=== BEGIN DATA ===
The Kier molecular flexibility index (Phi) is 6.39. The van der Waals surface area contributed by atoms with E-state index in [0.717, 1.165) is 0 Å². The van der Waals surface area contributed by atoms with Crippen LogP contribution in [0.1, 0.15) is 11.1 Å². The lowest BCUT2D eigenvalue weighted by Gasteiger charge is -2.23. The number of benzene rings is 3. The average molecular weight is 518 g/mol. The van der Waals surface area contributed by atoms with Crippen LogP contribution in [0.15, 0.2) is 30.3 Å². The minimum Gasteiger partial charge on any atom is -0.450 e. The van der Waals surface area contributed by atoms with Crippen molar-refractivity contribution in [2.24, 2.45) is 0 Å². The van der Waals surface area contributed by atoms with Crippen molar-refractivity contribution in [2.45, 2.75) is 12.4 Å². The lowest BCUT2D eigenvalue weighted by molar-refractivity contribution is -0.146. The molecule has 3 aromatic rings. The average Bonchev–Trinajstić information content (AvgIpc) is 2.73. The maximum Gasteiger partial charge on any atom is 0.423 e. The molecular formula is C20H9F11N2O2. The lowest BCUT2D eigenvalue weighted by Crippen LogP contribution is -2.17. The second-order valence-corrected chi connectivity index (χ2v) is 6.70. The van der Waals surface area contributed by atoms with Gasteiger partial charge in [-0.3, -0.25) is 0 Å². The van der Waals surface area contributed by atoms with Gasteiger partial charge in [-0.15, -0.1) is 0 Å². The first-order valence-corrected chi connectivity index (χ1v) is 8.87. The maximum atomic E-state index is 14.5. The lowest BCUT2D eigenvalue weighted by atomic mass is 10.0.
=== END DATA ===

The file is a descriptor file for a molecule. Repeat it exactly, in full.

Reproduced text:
The Kier molecular flexibility index (Phi) is 6.39. The van der Waals surface area contributed by atoms with E-state index in [0.717, 1.165) is 0 Å². The van der Waals surface area contributed by atoms with Crippen LogP contribution in [0.1, 0.15) is 11.1 Å². The lowest BCUT2D eigenvalue weighted by Gasteiger charge is -2.23. The number of benzene rings is 3. The average molecular weight is 518 g/mol. The van der Waals surface area contributed by atoms with Crippen LogP contribution in [0.15, 0.2) is 30.3 Å². The minimum Gasteiger partial charge on any atom is -0.450 e. The van der Waals surface area contributed by atoms with Crippen molar-refractivity contribution in [2.24, 2.45) is 0 Å². The van der Waals surface area contributed by atoms with Crippen molar-refractivity contribution in [2.45, 2.75) is 12.4 Å². The lowest BCUT2D eigenvalue weighted by molar-refractivity contribution is -0.146. The molecule has 3 aromatic rings. The average Bonchev–Trinajstić information content (AvgIpc) is 2.73. The maximum Gasteiger partial charge on any atom is 0.423 e. The molecular formula is C20H9F11N2O2. The lowest BCUT2D eigenvalue weighted by Crippen LogP contribution is -2.17. The second-order valence-corrected chi connectivity index (χ2v) is 6.70. The van der Waals surface area contributed by atoms with Gasteiger partial charge in [-0.3, -0.25) is 0 Å². The van der Waals surface area contributed by atoms with Gasteiger partial charge in [-0.15, -0.1) is 0 Å². The first-order valence-corrected chi connectivity index (χ1v) is 8.87. The maximum atomic E-state index is 14.5. The lowest BCUT2D eigenvalue weighted by atomic mass is 10.0.